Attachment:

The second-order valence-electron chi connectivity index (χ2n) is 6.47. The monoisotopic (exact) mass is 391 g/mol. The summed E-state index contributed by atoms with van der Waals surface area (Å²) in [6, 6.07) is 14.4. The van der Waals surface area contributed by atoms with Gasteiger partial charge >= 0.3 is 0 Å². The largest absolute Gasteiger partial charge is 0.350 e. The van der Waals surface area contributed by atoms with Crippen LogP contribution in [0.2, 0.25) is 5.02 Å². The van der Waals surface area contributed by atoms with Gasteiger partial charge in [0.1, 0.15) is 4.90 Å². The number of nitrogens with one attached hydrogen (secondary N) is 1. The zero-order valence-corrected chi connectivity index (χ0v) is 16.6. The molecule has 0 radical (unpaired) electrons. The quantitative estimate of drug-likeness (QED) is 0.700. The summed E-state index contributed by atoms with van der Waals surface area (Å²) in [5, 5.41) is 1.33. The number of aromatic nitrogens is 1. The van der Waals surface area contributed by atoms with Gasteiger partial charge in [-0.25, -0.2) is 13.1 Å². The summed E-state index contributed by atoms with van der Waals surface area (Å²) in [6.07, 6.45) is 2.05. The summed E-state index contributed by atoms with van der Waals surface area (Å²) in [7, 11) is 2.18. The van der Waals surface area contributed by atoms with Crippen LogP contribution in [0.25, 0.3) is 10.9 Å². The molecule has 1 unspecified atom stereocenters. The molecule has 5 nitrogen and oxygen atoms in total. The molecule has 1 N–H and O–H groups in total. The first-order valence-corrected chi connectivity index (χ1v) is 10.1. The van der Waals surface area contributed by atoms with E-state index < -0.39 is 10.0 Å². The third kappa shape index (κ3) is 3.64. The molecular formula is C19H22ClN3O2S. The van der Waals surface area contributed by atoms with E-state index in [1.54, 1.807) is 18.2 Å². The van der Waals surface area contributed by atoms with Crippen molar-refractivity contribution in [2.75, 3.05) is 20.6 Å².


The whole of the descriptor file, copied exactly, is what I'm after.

The second-order valence-electron chi connectivity index (χ2n) is 6.47. The monoisotopic (exact) mass is 391 g/mol. The summed E-state index contributed by atoms with van der Waals surface area (Å²) in [6, 6.07) is 14.4. The van der Waals surface area contributed by atoms with Gasteiger partial charge >= 0.3 is 0 Å². The largest absolute Gasteiger partial charge is 0.350 e. The van der Waals surface area contributed by atoms with Crippen LogP contribution in [0.2, 0.25) is 5.02 Å². The van der Waals surface area contributed by atoms with Gasteiger partial charge in [0.1, 0.15) is 4.90 Å². The number of nitrogens with one attached hydrogen (secondary N) is 1. The zero-order valence-corrected chi connectivity index (χ0v) is 16.6. The molecule has 0 radical (unpaired) electrons. The quantitative estimate of drug-likeness (QED) is 0.700. The summed E-state index contributed by atoms with van der Waals surface area (Å²) in [5, 5.41) is 1.33. The number of aromatic nitrogens is 1. The van der Waals surface area contributed by atoms with Gasteiger partial charge in [-0.25, -0.2) is 13.1 Å². The summed E-state index contributed by atoms with van der Waals surface area (Å²) in [6.07, 6.45) is 2.05. The summed E-state index contributed by atoms with van der Waals surface area (Å²) in [7, 11) is 2.18. The van der Waals surface area contributed by atoms with Crippen LogP contribution in [0.25, 0.3) is 10.9 Å². The molecule has 1 unspecified atom stereocenters. The molecule has 5 nitrogen and oxygen atoms in total. The molecule has 1 N–H and O–H groups in total. The first-order valence-corrected chi connectivity index (χ1v) is 10.1. The van der Waals surface area contributed by atoms with E-state index < -0.39 is 10.0 Å². The third kappa shape index (κ3) is 3.64. The molecular formula is C19H22ClN3O2S. The van der Waals surface area contributed by atoms with E-state index in [1.54, 1.807) is 18.2 Å². The van der Waals surface area contributed by atoms with Crippen molar-refractivity contribution in [2.75, 3.05) is 20.6 Å².